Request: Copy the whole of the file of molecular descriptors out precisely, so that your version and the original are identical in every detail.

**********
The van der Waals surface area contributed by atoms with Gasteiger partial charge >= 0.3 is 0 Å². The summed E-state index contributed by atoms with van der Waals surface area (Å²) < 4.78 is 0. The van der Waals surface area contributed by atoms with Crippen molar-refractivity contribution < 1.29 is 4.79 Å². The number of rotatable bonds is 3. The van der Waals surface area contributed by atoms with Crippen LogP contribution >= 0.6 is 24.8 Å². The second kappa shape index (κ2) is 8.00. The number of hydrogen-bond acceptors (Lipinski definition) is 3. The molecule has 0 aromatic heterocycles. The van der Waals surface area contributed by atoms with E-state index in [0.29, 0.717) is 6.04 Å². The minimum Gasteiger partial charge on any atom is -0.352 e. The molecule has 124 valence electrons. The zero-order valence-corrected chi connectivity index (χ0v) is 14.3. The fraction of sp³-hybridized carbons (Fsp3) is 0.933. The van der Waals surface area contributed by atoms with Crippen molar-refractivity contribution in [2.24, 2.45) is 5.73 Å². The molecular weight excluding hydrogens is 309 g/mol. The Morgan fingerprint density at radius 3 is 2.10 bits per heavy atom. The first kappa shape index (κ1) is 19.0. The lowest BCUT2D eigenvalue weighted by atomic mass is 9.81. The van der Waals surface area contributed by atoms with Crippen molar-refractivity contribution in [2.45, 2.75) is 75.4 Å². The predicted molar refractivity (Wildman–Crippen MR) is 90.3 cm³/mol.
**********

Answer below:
The van der Waals surface area contributed by atoms with Gasteiger partial charge >= 0.3 is 0 Å². The summed E-state index contributed by atoms with van der Waals surface area (Å²) < 4.78 is 0. The van der Waals surface area contributed by atoms with Crippen molar-refractivity contribution < 1.29 is 4.79 Å². The number of rotatable bonds is 3. The van der Waals surface area contributed by atoms with Crippen LogP contribution >= 0.6 is 24.8 Å². The second kappa shape index (κ2) is 8.00. The number of hydrogen-bond acceptors (Lipinski definition) is 3. The molecule has 0 aromatic heterocycles. The van der Waals surface area contributed by atoms with E-state index in [0.29, 0.717) is 6.04 Å². The minimum Gasteiger partial charge on any atom is -0.352 e. The molecule has 124 valence electrons. The zero-order valence-corrected chi connectivity index (χ0v) is 14.3. The fraction of sp³-hybridized carbons (Fsp3) is 0.933. The van der Waals surface area contributed by atoms with Crippen molar-refractivity contribution in [2.24, 2.45) is 5.73 Å². The molecular weight excluding hydrogens is 309 g/mol. The Morgan fingerprint density at radius 3 is 2.10 bits per heavy atom. The first kappa shape index (κ1) is 19.0. The lowest BCUT2D eigenvalue weighted by atomic mass is 9.81. The van der Waals surface area contributed by atoms with Crippen molar-refractivity contribution in [2.45, 2.75) is 75.4 Å². The predicted molar refractivity (Wildman–Crippen MR) is 90.3 cm³/mol.